Let me lead here (well, after the requisite “yes, it’s been a super long time since I posted, sorry!”) with two observations regarding animated/illustrated characters:
- When non-baby multiples of a species (a pack, army, village, extended family, etc.) are portrayed, the main-character individual is basically always going to be the “type specimen” — an evenly-proportioned young adult/subadult with no more than one unusual defining feature (an extra can be added over the course of the story for character, like HIccup’s leg, Kovu’s scar, etc.). The rest will be varying degrees of ridiculous-looking in comparison, and some might not even be recognizable as members of that species (humans included here) without the main character as a guide. Babies will be anywhere from adorably to impossibly tiny; older males will be anywhere from noticeably to insanely muscular; and older females will have different (often lighter) coloring and be EITHER 1/4 the width of the males in all proportions except possibly the hips/chest, OR 1/2 the height but incredibly squat and matronly. Females will have prominent eyelashes, and usually prominent chests, WHETHER IT MAKES SENSE OR NOT.
- With the same-or-similar aged young males and females, there won’t be *quite* the gender extremes of the adults, so as to ensure they still look youthful, but there will be other crazy variations. One will probably be skinny and gawky and possibly kind of unkempt, and one will be the Big One. If it’s a male, he’ll probably be stupid, and if it’s a female she’ll probably be “sassy” or just kind of …there. But either way, they’re probably gonna be REALLY big/muscular/fat and have ridiculously tiny features in some aspect — limbs, wings, eyes, whatever — to, I dunno, balance things out? To look funny? Anyhow, it rarely affects the actual use of the features (Gronckles can fly, the archetypal “big guys with tiny eyes” can apparently see, “big girls with tiny feet” can walk), but it always kinda bugs me. You *can* make a more proportionate-looking bigger guy/girl character who’s still distinctive as a side player — it’s more common in series, where they have to exist for long periods of time and actually interact with stuff, but it’s been done.
Anyhow, this small rant was brought on in a super roundabout fashion after I was listening to someone’s cover of Panic! At the Disco’s “Ballad of Mona Lisa” (shameless random-stranger promotion — it was this one! ), and mentally comparing it to both the original and other covers. While I like the original, both the above cover and another female-led cover I listened to had rather more “growl” to them — both the main vocals and the background/instrumental — despite not being particularly low-pitched and obviously sounding feminine, and both covers sounding distinct from one another. I was thinking this might just be how I interpreted all the covers, but a fourth one (another woman — well, it is Panic! At the Disco) was much sleeker and sharper-edged, with a younger sound. Panic’s is the most polished, but the others were all intriguing in their own ways.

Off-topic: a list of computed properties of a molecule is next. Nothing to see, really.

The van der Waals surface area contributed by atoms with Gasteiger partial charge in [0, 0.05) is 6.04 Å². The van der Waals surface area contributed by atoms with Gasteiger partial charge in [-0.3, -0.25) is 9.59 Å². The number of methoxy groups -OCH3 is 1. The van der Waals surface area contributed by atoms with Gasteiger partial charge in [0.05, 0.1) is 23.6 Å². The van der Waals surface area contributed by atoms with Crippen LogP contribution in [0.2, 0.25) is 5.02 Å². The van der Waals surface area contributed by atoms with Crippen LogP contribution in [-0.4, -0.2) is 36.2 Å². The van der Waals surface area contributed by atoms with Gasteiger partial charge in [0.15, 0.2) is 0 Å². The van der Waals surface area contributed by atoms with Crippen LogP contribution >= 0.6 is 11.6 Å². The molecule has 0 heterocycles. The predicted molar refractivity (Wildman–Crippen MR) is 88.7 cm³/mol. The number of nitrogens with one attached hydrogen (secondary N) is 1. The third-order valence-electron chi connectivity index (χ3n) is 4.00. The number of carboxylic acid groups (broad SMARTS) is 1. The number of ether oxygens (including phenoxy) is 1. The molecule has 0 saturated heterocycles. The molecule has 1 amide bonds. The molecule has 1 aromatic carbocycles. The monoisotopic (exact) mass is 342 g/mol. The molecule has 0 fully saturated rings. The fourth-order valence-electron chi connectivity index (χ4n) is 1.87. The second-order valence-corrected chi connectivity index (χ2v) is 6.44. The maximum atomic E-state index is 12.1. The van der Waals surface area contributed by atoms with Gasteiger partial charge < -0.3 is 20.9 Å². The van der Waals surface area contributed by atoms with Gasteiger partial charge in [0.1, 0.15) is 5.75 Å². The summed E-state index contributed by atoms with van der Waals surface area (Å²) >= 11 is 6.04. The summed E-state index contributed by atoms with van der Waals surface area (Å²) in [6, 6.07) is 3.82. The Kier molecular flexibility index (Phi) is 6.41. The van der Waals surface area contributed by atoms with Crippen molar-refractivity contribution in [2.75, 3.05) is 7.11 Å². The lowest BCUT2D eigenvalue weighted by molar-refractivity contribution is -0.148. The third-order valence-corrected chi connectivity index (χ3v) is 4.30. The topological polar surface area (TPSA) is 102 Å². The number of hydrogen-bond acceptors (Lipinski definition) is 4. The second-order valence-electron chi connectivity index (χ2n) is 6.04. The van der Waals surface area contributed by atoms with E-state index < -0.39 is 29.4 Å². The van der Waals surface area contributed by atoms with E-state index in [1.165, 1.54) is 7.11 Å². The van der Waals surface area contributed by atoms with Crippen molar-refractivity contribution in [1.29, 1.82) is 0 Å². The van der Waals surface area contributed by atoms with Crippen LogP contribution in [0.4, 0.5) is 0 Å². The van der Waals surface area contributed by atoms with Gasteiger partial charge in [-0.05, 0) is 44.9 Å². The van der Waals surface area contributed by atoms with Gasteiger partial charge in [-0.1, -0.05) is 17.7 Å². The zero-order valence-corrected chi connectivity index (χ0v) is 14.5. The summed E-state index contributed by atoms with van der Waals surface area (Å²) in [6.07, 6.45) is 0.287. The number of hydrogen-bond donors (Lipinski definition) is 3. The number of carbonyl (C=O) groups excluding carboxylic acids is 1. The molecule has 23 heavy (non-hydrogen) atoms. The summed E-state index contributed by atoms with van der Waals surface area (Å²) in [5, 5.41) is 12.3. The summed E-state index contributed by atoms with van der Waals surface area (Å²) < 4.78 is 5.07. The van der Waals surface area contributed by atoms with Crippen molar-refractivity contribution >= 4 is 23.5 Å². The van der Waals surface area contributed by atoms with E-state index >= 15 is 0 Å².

Now, if you’re me — and probably not if you’re any other reasonably-sane human — since you are terrible at describing music with music words, this naturally leads to having to draw some singing griffins to sort this out.
For the original, I decided to go with convention and sketch out the “standard” griffin format, bald eagle/lion, with your typical Exaggerated Young Adult features (little torso, big feet, medium/long limbs). For the first covers, though, I wanted something that reflected the different sound — more demanding than entreating in the chorus, more stalking than dancing through the verses. And most of all, something *proportionately* bigger — no “double the torso and leave everything else the same to indicate a louder voice!” kind of stuff. I know this is a hasty pencil sketch of a griffin on copy paper, but these things are inordinately important to me. I went with a Harpy Eagle — which is the terrifying warrior-queen of eagles and looks like it’s *wearing* feathers on its head even without artistic embellishment — and a tiger, as the stripes complement the barred wings/tail and tigers are typically larger than lions. She’s stockier and just overall bigger-bodied than the bald-eagle griffin, but she’s got bigger wings to match. If we accept that the little guy can somehow fly, then so can she.
Finally, I couldn’t just let the last cover languish because she wasn’t a cool two-song-amalgam harpy. She’s not exactly an eagle, but as the youngest- and scrappiest-sounding (I didn’t look any of the singers up, and tried to go on voice alone though obviously I know what two of them look like), an osprey seemed to fit fine. She gets quick wings and a sleek tail, but again nothing too grotesquely disproportionate compared to our type specimen.
And, despite the natural eyeshadow that Harpies have, NOBODY. GETS. EXTRA. EYELASHES.
This has been A Strange Musical Interlude @ Random. Good night, and have a pleasant tomorrow.